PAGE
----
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  13. have not played my guitar for 3 years then all of a sudden I came across this link – am now playing every day and these lessons are sooooo cool thanks Im actually sounding better with my playing

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  14. hi jonathon….have beenm playing along with you and am making pretty good progress for a novice. looking at the comments i am confused. when you say flatted 3rd or 5th are you talking about the 3rd and fifth notes of the chord?…what am i missing here?

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    1. Hi Randy, the numbers all relate to the scale positions – you can learn more at http://www.onefourfive.com. A chord is typically comprised of the I, III and V notes (for a major chord) of the scale that is associated with that chord. For instance, an A major chord is A, C# and E. The C# is the III (3rd) in this case, and if you flat it, you’re going to get an A minor chord.

      Not sure that really explains it super well… but hope it helps?

      Reply

  15. Jon:

    Am I getting this correct…do the pentonatonic on the root (A) then the same scale, that is the D pentonic for the D and then E (pentontic) for the -4-5?, Robert

    Reply

    1. Hi Robert, You CAN do that if you want to… however you don’t have to. Far simpler to simply remain in the A pentatonic minor through all the changes. Give it a shot, you’ll find it works nice.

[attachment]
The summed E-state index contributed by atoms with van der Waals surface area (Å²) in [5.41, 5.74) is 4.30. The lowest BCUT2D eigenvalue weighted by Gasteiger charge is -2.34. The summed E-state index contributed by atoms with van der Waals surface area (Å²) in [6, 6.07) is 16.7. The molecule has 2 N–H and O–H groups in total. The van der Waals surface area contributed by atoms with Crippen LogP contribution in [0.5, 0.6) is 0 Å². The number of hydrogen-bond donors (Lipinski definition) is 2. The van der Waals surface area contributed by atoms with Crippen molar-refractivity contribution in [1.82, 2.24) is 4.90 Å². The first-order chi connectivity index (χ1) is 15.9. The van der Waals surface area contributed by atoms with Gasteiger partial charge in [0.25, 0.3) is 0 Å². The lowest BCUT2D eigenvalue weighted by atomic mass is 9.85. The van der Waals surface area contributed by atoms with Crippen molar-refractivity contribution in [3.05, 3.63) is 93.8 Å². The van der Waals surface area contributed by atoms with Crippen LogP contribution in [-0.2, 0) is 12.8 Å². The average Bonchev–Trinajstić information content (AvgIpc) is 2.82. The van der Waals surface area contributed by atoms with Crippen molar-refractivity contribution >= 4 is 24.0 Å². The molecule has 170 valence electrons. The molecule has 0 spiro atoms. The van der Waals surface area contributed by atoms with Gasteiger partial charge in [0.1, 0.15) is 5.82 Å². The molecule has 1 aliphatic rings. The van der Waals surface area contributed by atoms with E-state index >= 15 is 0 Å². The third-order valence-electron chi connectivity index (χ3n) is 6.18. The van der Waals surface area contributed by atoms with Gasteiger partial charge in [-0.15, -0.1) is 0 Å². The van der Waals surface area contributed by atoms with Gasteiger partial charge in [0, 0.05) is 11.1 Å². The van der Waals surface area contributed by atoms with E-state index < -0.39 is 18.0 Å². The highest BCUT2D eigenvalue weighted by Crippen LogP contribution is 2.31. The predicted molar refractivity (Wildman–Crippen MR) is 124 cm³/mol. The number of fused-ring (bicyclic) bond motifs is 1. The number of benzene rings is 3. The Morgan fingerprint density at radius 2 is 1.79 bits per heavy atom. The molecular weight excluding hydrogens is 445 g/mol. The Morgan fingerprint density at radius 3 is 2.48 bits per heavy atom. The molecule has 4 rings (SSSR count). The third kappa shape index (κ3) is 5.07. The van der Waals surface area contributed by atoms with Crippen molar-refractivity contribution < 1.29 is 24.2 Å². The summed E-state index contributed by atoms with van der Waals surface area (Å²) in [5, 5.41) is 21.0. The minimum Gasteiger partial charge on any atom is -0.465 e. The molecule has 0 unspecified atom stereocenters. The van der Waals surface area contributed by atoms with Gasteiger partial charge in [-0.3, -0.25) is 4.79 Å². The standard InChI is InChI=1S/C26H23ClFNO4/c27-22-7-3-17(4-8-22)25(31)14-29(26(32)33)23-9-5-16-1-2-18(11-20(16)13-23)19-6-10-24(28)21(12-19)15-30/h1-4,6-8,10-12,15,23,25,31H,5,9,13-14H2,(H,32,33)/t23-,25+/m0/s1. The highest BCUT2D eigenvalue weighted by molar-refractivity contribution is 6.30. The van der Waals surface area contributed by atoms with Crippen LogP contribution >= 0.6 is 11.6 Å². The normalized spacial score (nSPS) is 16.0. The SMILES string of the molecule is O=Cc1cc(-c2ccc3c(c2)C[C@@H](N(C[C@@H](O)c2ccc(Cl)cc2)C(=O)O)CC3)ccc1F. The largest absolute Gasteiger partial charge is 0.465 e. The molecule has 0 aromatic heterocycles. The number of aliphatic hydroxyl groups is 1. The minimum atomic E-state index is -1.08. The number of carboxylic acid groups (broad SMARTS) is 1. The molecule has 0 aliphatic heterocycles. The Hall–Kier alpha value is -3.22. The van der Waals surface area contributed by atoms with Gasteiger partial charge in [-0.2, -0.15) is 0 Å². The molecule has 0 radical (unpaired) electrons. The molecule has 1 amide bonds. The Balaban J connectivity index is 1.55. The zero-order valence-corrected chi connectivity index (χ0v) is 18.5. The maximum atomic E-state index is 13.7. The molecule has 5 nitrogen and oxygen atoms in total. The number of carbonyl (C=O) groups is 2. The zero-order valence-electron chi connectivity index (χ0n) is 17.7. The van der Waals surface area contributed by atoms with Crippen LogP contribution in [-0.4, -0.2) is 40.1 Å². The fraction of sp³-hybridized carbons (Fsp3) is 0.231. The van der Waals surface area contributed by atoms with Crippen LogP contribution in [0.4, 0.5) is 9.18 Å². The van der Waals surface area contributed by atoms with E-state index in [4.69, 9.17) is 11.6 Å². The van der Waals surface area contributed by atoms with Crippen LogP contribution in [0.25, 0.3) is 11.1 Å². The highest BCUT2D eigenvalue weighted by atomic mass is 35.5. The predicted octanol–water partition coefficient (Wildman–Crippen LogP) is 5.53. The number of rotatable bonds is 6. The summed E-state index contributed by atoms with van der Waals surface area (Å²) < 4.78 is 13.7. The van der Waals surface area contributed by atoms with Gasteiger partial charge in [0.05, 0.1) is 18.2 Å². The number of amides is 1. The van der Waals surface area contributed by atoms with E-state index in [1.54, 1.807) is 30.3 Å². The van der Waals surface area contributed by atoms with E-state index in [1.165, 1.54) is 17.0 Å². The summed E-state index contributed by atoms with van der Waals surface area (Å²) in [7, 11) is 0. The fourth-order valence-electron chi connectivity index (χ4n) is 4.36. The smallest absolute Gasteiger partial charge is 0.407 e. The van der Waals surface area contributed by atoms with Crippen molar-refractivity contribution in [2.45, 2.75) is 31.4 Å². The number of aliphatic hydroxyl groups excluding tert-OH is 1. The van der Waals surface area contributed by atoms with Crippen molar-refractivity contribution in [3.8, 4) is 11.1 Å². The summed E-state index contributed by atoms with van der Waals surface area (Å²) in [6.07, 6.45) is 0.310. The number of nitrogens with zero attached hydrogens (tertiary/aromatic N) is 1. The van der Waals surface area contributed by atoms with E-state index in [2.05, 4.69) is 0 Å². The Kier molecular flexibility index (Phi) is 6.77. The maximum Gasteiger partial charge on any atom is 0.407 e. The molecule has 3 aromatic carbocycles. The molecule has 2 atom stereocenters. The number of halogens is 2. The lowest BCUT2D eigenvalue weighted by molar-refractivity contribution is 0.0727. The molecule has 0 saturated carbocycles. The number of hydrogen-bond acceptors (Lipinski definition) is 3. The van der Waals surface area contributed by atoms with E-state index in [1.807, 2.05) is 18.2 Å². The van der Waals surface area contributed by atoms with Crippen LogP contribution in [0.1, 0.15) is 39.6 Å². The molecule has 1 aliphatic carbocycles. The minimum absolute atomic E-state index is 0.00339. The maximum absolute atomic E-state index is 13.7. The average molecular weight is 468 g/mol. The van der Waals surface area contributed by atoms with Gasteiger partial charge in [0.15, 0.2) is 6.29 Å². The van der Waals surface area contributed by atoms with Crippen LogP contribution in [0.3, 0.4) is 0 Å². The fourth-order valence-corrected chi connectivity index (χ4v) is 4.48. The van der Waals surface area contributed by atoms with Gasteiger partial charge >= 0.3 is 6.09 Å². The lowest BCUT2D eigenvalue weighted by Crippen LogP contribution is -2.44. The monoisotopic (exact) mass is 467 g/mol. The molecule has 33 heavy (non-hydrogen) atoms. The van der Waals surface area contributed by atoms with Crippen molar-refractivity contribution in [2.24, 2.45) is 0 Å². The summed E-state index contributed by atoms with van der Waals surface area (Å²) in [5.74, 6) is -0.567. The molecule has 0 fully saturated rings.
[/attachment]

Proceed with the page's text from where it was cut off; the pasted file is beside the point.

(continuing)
Reply

  16. Kia ora Jonathan,

    Very informative the 6mth dead line I gave myself to learn how to play lead guitar blues or otherwise is gonna be achieveable thanks to you.
    Also to learn scales
                                                Cheers   Mike  R

    Reply

  17. Jonathan, I really like the short ,to the point lessons. They are easy to understand and even at 62 I can understand them. IT GIVEs ME JUST ENough to practice and feel I have accomplished something become the next lessons arrives. Keep up the good work.

    Reply

  18. If I’m soloing over a E A and B, can I use the major pentatonic if I’m playing over each cord? I know the major works over the E chord, but will A major Pent. work over the A chord and B major pent. work over the B chord?

    Reply

  19. Thanks Jonathan I enjoy the lessons and will apply them. Hope to be able to get the Jam Tracks with Birthday money, since I don’t play in a band and only practice with records

    Reply

  20. Just what the doctor ordered!
    Thanks Jonathan I believe this answers my current ‘Big Question’ on playing scales / chords together . . .
    And yes I believe that where the C# is not suppose to belong in the scale it has the good sound of being added as a chromatic passing note which apparently, according to the ear, works and sounds great. And at the same time is shedding more light on that subject / lesson on chromatic passing notes as well.
    Kudos!
    Randy

    Reply